Vanderbilt Law Review

First Page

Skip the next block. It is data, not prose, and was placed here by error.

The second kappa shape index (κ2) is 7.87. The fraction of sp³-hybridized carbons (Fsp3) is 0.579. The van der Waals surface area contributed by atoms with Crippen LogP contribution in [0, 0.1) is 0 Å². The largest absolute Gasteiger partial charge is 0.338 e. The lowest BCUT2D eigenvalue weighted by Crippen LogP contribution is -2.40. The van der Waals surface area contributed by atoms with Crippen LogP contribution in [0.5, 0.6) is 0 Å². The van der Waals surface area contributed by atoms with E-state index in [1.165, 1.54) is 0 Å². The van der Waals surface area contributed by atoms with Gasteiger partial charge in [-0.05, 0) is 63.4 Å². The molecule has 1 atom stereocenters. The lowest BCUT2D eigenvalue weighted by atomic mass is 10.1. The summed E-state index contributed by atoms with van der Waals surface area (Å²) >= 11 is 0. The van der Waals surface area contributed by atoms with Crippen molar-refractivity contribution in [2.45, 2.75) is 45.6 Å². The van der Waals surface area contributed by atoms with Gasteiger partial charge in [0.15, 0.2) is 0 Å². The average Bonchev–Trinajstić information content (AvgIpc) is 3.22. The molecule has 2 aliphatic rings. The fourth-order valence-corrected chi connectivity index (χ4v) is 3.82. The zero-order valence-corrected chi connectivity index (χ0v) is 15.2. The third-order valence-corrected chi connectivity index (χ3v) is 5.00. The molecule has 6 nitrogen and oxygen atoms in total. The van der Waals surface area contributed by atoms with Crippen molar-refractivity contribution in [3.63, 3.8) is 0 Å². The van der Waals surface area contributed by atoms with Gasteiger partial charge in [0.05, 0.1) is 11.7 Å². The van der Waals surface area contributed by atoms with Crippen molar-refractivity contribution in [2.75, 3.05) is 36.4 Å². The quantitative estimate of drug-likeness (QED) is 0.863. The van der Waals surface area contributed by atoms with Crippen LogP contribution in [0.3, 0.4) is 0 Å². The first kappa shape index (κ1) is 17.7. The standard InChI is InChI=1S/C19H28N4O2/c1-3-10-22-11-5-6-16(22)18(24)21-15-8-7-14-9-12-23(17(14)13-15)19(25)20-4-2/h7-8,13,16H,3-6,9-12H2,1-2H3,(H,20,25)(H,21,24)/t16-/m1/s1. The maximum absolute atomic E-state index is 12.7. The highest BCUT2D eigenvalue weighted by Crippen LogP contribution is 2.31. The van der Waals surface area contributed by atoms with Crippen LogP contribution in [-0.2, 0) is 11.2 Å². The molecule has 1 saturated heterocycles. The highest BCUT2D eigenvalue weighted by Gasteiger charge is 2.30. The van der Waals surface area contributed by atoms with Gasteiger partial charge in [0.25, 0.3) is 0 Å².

Classical penology was conceived in France in the eighteenth century, and then eclipsed all over the world in the nineteenth, when Lombroso conjured up the picture of the born criminal. It was finally laid to rest in the United States in the twentieth century. Its basic tenet had been simple enough: the legislature in its infinite wisdom would seek and find the appropriate punishment for every crime.This can be accomplished if a crime is defined narrowly enough, perhaps by the creation of subcategories of that crime, so as to encompass all potential perpetrators who will each incur the same amount of criminal guilt. All perpetrators in the same subcategory are then entitled to the exact same amount of punishment in expiation of their criminal guilt. This system, so it was thought, ideally adjusts the punishment to achieve a balance between the crime and its harm and the criminal and his guilt, without going into undue subtleties of minute variations in the guilt of perpetrators in the same sub-category. Consequently the codes of the eighteenth and nineteenth centuries could satisfy themselves with defining and categorizing crimes in terms of the harm created and the specific mens rea inquestion.